Tuesday, March 13, 2007

The Paranoid Style

Quoth Richard Hofstadter, in The Paranoid Style in American Politics - 43 years ago -
The paranoid spokesman sees the fate of conspiracy in apocalyptic terms—he traffics in the birth and death of whole worlds, whole political orders, whole systems of human values. He is always manning the barricades of civilization. He constantly lives at a turning point. . . .

As a member of the avant-garde who is capable of perceiving the conspiracy before it is fully obvious to an as yet unaroused public, the paranoid is a militant leader. He does not see social conflict as something to be mediated and compromised, in the manner of the working politician. Since what is at stake is always a conflict between absolute good and absolute evil, what is necessary is not compromise but the will to fight things out to a finish.

Since the enemy is thought of as being totally evil and totally unappeasable, he must be totally eliminated -- if not from the world, at least from the theatre of operations to which the paranoid directs his attention. This demand for total triumph leads to the formulation of hopelessly unrealistic goals, and since these goals are not even remotely attainable, failure constantly heightens the paranoid's sense of frustration. Even partial success leaves him with the same feeling of powerlessness with which he began, and this in turn only strengthens his awareness of the vast and terrifying quality of the enemy he opposes.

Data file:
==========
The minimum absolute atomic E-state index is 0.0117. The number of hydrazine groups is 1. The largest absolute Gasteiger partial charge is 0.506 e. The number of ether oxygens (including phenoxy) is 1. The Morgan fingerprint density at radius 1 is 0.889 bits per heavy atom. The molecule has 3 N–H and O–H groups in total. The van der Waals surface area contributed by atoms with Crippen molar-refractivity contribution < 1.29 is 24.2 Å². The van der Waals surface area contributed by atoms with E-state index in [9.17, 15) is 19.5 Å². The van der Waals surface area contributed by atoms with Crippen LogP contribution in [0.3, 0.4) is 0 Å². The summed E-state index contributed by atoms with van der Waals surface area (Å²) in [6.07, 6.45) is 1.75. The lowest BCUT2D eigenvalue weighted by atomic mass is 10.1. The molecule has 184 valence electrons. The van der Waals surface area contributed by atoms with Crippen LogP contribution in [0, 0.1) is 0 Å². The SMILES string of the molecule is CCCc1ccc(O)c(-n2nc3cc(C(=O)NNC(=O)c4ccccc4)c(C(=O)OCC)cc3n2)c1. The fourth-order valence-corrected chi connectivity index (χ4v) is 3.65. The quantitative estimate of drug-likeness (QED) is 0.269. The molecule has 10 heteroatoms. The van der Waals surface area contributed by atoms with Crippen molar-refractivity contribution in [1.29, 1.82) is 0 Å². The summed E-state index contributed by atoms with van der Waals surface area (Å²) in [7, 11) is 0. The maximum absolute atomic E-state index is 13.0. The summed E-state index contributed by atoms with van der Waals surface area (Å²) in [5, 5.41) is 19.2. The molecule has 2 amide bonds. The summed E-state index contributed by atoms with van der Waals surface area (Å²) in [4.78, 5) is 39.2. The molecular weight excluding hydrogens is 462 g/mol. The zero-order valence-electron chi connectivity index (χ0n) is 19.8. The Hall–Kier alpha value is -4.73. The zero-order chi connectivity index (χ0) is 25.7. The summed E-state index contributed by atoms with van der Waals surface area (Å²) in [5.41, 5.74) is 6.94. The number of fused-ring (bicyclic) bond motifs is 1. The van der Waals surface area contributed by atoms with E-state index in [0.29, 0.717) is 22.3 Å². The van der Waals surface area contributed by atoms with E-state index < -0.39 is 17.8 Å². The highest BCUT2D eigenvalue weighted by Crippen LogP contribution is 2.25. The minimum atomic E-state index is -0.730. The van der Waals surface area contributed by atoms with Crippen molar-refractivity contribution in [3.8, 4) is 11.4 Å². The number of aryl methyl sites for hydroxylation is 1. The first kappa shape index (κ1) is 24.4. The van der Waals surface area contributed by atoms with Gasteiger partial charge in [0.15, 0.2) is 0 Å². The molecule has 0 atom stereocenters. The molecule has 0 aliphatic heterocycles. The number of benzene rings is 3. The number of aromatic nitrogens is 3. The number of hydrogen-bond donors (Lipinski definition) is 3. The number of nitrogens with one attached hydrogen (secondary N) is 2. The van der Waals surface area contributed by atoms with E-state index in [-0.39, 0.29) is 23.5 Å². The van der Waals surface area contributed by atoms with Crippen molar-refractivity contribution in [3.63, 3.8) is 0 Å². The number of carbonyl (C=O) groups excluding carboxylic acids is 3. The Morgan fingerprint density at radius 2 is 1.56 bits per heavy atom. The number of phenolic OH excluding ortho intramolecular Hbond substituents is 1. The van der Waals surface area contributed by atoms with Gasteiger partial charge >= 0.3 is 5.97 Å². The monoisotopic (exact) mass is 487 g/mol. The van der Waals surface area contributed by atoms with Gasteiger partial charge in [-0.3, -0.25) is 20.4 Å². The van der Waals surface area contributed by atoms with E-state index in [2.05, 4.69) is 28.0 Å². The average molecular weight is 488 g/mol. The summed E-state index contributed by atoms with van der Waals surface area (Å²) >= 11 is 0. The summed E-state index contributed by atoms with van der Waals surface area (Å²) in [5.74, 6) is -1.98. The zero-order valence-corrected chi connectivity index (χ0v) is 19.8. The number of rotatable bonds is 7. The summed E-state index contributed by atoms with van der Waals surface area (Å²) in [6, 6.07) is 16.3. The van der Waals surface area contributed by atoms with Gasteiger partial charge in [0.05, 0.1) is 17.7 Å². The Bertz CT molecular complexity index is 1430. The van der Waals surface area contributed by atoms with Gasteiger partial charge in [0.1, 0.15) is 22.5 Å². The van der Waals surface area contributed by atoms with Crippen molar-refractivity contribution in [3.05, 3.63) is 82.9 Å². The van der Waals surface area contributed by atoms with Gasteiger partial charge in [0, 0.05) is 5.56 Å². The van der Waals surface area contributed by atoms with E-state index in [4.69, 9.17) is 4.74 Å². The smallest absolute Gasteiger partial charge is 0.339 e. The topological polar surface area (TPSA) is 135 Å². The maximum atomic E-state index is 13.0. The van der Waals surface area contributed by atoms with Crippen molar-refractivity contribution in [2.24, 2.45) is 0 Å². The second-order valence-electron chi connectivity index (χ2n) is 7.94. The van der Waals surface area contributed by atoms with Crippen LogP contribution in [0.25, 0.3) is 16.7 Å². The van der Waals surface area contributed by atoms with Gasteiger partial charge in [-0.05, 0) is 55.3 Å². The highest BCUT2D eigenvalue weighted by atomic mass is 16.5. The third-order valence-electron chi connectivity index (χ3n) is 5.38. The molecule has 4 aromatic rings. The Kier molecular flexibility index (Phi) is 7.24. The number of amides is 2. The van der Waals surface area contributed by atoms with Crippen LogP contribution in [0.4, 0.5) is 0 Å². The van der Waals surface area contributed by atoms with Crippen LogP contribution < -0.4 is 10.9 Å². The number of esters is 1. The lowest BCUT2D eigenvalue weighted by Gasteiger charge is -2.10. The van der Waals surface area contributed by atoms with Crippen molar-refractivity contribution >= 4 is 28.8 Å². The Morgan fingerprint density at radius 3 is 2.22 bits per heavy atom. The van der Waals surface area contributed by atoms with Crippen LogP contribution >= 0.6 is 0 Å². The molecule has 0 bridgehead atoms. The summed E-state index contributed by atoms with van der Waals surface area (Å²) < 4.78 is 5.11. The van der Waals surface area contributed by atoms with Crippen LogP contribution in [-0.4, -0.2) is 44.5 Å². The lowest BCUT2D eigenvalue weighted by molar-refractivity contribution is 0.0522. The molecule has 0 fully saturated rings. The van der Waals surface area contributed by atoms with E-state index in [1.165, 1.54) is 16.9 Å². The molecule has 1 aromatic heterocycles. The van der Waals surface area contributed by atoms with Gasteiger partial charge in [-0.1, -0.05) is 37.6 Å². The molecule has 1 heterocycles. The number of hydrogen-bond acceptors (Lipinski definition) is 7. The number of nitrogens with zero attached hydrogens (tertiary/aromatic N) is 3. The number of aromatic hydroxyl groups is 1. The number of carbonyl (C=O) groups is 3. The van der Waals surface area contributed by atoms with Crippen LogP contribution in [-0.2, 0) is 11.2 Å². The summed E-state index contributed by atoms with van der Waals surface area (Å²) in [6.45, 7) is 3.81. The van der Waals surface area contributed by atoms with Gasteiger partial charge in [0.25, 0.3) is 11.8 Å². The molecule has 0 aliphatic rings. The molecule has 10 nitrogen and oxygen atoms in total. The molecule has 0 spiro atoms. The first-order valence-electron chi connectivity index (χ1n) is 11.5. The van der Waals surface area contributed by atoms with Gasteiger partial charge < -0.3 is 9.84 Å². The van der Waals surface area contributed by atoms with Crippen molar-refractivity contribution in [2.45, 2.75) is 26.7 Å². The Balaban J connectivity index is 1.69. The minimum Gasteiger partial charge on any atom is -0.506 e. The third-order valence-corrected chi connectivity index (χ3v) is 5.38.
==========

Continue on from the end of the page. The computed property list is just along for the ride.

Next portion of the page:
Glenn Greenwald does a great job of connecting this to both Cheney, and Osama bin Laden. It's been great lunchtime reading. I Just added him to my Google Reader. I hope he isn't as prolific a writer as Andrew Leonard - I only have so many hours in a day.
As always, it is the warped, delusional and paranoid rhetoric of Osama bin Laden which shapes our foreign policy and molds (and mirrors) the thinking of our highest government officials. Osama bin Laden, from the remote Pakistani cave in which we are told he is forced to hide, has proclaimed an apocalyptic theological battle, and therefore, that is how we must approach the world. After all, Bin Laden says so, and -- as always -- he's right.

Perhaps most amazingly, Cheney continues to pay lip service to this notion: "The war on terror is more than a contest of arms and more than a test of will, it is also a battle of ideas. We know now to a certainty that when people across the Middle East are denied freedom, that is a direct strategic concern of all free nations."

But no rational person can dispute that we are losing that "front" of the "war" as completely as is possible.

No comments: